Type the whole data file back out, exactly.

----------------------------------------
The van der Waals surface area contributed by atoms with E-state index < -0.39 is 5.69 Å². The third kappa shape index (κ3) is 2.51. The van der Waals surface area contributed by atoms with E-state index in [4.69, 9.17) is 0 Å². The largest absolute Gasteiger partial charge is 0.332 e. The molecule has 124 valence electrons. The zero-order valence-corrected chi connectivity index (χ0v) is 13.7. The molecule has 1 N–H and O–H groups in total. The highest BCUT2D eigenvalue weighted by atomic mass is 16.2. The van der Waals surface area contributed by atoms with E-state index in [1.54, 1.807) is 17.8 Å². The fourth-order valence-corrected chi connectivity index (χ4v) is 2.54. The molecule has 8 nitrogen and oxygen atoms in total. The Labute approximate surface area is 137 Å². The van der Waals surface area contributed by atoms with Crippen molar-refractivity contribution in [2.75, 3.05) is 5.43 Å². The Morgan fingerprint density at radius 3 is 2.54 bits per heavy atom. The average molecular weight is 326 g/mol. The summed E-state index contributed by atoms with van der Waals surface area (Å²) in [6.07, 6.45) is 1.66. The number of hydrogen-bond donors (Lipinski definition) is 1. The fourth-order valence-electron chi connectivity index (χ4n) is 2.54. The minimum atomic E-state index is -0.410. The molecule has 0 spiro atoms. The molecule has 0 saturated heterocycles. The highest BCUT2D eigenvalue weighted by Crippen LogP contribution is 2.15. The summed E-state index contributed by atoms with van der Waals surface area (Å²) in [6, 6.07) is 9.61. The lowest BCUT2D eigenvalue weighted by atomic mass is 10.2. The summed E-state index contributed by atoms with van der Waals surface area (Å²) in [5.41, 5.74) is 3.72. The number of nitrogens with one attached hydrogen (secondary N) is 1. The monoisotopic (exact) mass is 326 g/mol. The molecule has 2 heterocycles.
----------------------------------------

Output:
The van der Waals surface area contributed by atoms with E-state index < -0.39 is 5.69 Å². The third kappa shape index (κ3) is 2.51. The van der Waals surface area contributed by atoms with E-state index in [4.69, 9.17) is 0 Å². The largest absolute Gasteiger partial charge is 0.332 e. The molecule has 124 valence electrons. The zero-order valence-corrected chi connectivity index (χ0v) is 13.7. The molecule has 1 N–H and O–H groups in total. The highest BCUT2D eigenvalue weighted by atomic mass is 16.2. The van der Waals surface area contributed by atoms with E-state index in [1.54, 1.807) is 17.8 Å². The fourth-order valence-corrected chi connectivity index (χ4v) is 2.54. The molecule has 8 nitrogen and oxygen atoms in total. The Labute approximate surface area is 137 Å². The van der Waals surface area contributed by atoms with Crippen molar-refractivity contribution in [2.75, 3.05) is 5.43 Å². The Morgan fingerprint density at radius 3 is 2.54 bits per heavy atom. The average molecular weight is 326 g/mol. The summed E-state index contributed by atoms with van der Waals surface area (Å²) in [6.07, 6.45) is 1.66. The number of hydrogen-bond donors (Lipinski definition) is 1. The fourth-order valence-electron chi connectivity index (χ4n) is 2.54. The minimum atomic E-state index is -0.410. The molecule has 0 spiro atoms. The molecule has 0 saturated heterocycles. The highest BCUT2D eigenvalue weighted by Crippen LogP contribution is 2.15. The summed E-state index contributed by atoms with van der Waals surface area (Å²) in [6, 6.07) is 9.61. The lowest BCUT2D eigenvalue weighted by atomic mass is 10.2. The summed E-state index contributed by atoms with van der Waals surface area (Å²) in [5.41, 5.74) is 3.72. The number of nitrogens with one attached hydrogen (secondary N) is 1. The monoisotopic (exact) mass is 326 g/mol. The molecule has 2 heterocycles.